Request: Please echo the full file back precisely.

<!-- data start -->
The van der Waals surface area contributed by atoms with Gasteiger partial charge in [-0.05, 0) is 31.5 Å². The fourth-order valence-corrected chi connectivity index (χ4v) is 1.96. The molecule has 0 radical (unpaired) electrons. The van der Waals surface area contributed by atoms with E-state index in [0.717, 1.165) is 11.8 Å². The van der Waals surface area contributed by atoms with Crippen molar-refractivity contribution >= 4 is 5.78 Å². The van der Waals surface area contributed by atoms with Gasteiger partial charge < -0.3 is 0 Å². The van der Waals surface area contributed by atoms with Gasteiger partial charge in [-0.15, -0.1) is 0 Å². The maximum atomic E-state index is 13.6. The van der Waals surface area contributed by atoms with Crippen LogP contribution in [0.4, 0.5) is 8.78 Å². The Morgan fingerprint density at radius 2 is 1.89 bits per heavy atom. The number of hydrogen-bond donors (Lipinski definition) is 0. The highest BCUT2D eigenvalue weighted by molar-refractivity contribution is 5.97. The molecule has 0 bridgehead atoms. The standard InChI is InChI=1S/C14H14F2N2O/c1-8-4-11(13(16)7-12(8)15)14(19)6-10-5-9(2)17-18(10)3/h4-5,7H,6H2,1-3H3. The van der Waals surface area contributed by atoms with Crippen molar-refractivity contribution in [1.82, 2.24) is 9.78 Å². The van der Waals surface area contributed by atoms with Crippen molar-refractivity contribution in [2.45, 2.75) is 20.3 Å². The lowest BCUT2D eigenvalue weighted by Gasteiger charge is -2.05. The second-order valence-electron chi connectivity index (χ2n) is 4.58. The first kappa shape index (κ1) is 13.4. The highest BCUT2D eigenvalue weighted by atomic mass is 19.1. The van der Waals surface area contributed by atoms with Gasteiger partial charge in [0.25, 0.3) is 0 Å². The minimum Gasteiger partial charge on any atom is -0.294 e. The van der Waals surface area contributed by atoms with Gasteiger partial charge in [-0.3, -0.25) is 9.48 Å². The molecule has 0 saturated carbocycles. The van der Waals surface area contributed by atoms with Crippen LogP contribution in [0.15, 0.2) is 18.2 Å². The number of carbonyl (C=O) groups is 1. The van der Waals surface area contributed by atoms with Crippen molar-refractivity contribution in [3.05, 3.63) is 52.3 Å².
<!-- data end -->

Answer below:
The van der Waals surface area contributed by atoms with Gasteiger partial charge in [-0.05, 0) is 31.5 Å². The fourth-order valence-corrected chi connectivity index (χ4v) is 1.96. The molecule has 0 radical (unpaired) electrons. The van der Waals surface area contributed by atoms with E-state index in [0.717, 1.165) is 11.8 Å². The van der Waals surface area contributed by atoms with Crippen molar-refractivity contribution >= 4 is 5.78 Å². The van der Waals surface area contributed by atoms with Gasteiger partial charge < -0.3 is 0 Å². The van der Waals surface area contributed by atoms with Gasteiger partial charge in [-0.15, -0.1) is 0 Å². The maximum atomic E-state index is 13.6. The van der Waals surface area contributed by atoms with Crippen LogP contribution in [0.4, 0.5) is 8.78 Å². The Morgan fingerprint density at radius 2 is 1.89 bits per heavy atom. The number of hydrogen-bond donors (Lipinski definition) is 0. The highest BCUT2D eigenvalue weighted by molar-refractivity contribution is 5.97. The molecule has 0 bridgehead atoms. The standard InChI is InChI=1S/C14H14F2N2O/c1-8-4-11(13(16)7-12(8)15)14(19)6-10-5-9(2)17-18(10)3/h4-5,7H,6H2,1-3H3. The van der Waals surface area contributed by atoms with Crippen molar-refractivity contribution in [1.82, 2.24) is 9.78 Å². The van der Waals surface area contributed by atoms with Crippen molar-refractivity contribution in [2.45, 2.75) is 20.3 Å². The lowest BCUT2D eigenvalue weighted by Gasteiger charge is -2.05. The second-order valence-electron chi connectivity index (χ2n) is 4.58. The first kappa shape index (κ1) is 13.4. The highest BCUT2D eigenvalue weighted by atomic mass is 19.1. The van der Waals surface area contributed by atoms with Gasteiger partial charge in [0.25, 0.3) is 0 Å². The minimum Gasteiger partial charge on any atom is -0.294 e. The van der Waals surface area contributed by atoms with Gasteiger partial charge in [-0.3, -0.25) is 9.48 Å². The molecule has 0 saturated carbocycles. The van der Waals surface area contributed by atoms with Crippen LogP contribution in [0.15, 0.2) is 18.2 Å². The number of carbonyl (C=O) groups is 1. The van der Waals surface area contributed by atoms with Crippen molar-refractivity contribution in [3.05, 3.63) is 52.3 Å².